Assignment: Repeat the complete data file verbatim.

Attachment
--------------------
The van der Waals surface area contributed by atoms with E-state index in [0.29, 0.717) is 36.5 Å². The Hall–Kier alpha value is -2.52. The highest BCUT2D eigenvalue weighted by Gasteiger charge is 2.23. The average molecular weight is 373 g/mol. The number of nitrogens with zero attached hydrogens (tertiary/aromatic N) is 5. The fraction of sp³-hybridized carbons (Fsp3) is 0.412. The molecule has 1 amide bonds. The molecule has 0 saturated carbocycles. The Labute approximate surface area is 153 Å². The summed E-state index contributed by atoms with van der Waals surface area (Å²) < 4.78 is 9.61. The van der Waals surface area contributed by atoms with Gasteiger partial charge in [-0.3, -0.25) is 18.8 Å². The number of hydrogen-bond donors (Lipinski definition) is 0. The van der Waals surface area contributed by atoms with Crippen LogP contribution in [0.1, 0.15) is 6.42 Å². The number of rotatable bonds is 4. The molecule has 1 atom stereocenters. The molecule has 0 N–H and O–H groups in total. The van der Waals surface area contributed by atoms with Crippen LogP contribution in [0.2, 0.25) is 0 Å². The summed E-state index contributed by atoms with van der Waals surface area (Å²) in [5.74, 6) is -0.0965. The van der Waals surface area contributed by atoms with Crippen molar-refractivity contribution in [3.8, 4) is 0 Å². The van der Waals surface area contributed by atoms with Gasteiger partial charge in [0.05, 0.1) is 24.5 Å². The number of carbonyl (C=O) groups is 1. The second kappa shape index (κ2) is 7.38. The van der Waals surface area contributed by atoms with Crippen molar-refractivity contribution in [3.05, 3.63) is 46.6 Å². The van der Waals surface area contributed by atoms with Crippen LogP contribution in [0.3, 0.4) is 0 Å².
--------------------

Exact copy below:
The van der Waals surface area contributed by atoms with E-state index in [0.29, 0.717) is 36.5 Å². The Hall–Kier alpha value is -2.52. The highest BCUT2D eigenvalue weighted by Gasteiger charge is 2.23. The average molecular weight is 373 g/mol. The number of nitrogens with zero attached hydrogens (tertiary/aromatic N) is 5. The fraction of sp³-hybridized carbons (Fsp3) is 0.412. The molecule has 1 amide bonds. The molecule has 0 saturated carbocycles. The Labute approximate surface area is 153 Å². The summed E-state index contributed by atoms with van der Waals surface area (Å²) < 4.78 is 9.61. The van der Waals surface area contributed by atoms with Gasteiger partial charge in [-0.3, -0.25) is 18.8 Å². The number of hydrogen-bond donors (Lipinski definition) is 0. The van der Waals surface area contributed by atoms with Crippen LogP contribution in [0.1, 0.15) is 6.42 Å². The number of rotatable bonds is 4. The molecule has 1 atom stereocenters. The molecule has 0 N–H and O–H groups in total. The van der Waals surface area contributed by atoms with Crippen LogP contribution in [0.2, 0.25) is 0 Å². The summed E-state index contributed by atoms with van der Waals surface area (Å²) in [5.74, 6) is -0.0965. The van der Waals surface area contributed by atoms with Crippen molar-refractivity contribution in [3.8, 4) is 0 Å². The van der Waals surface area contributed by atoms with Gasteiger partial charge in [0.05, 0.1) is 24.5 Å². The number of carbonyl (C=O) groups is 1. The second kappa shape index (κ2) is 7.38. The van der Waals surface area contributed by atoms with Crippen molar-refractivity contribution in [3.05, 3.63) is 46.6 Å². The van der Waals surface area contributed by atoms with Crippen LogP contribution in [0.3, 0.4) is 0 Å².